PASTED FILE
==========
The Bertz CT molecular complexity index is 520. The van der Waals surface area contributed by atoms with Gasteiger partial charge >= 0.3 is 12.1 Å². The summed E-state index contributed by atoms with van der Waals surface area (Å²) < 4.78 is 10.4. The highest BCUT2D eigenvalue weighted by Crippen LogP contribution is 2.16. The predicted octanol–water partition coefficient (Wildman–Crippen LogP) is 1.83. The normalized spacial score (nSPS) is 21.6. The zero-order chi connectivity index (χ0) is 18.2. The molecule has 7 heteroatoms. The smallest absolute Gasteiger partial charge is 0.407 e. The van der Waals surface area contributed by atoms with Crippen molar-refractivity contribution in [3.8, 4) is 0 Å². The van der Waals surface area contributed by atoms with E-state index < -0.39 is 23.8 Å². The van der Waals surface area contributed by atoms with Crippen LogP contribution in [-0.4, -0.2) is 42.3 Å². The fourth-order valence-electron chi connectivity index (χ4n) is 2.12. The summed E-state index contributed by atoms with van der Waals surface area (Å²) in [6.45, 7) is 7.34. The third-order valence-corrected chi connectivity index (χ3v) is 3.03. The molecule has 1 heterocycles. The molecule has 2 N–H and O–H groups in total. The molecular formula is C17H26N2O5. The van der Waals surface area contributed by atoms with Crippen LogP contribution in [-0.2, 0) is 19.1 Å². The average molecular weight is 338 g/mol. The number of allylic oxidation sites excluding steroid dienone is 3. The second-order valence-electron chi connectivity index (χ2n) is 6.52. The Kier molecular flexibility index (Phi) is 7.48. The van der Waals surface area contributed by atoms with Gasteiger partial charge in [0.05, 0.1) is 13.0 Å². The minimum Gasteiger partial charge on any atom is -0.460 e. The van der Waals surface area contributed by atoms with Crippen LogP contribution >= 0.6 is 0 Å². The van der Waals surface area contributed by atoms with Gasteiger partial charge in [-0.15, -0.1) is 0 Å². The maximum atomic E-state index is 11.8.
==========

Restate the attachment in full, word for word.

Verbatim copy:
The Bertz CT molecular complexity index is 520. The van der Waals surface area contributed by atoms with Gasteiger partial charge >= 0.3 is 12.1 Å². The summed E-state index contributed by atoms with van der Waals surface area (Å²) < 4.78 is 10.4. The highest BCUT2D eigenvalue weighted by Crippen LogP contribution is 2.16. The predicted octanol–water partition coefficient (Wildman–Crippen LogP) is 1.83. The normalized spacial score (nSPS) is 21.6. The zero-order chi connectivity index (χ0) is 18.2. The molecule has 7 heteroatoms. The smallest absolute Gasteiger partial charge is 0.407 e. The van der Waals surface area contributed by atoms with Crippen molar-refractivity contribution in [3.8, 4) is 0 Å². The van der Waals surface area contributed by atoms with E-state index < -0.39 is 23.8 Å². The van der Waals surface area contributed by atoms with Crippen LogP contribution in [-0.4, -0.2) is 42.3 Å². The fourth-order valence-electron chi connectivity index (χ4n) is 2.12. The summed E-state index contributed by atoms with van der Waals surface area (Å²) in [6.45, 7) is 7.34. The third-order valence-corrected chi connectivity index (χ3v) is 3.03. The molecule has 1 heterocycles. The molecule has 2 N–H and O–H groups in total. The molecular formula is C17H26N2O5. The van der Waals surface area contributed by atoms with Crippen LogP contribution in [-0.2, 0) is 19.1 Å². The average molecular weight is 338 g/mol. The number of allylic oxidation sites excluding steroid dienone is 3. The second-order valence-electron chi connectivity index (χ2n) is 6.52. The Kier molecular flexibility index (Phi) is 7.48. The van der Waals surface area contributed by atoms with Gasteiger partial charge in [0.05, 0.1) is 13.0 Å². The minimum Gasteiger partial charge on any atom is -0.460 e. The van der Waals surface area contributed by atoms with Crippen LogP contribution >= 0.6 is 0 Å². The van der Waals surface area contributed by atoms with Gasteiger partial charge in [-0.15, -0.1) is 0 Å². The maximum atomic E-state index is 11.8.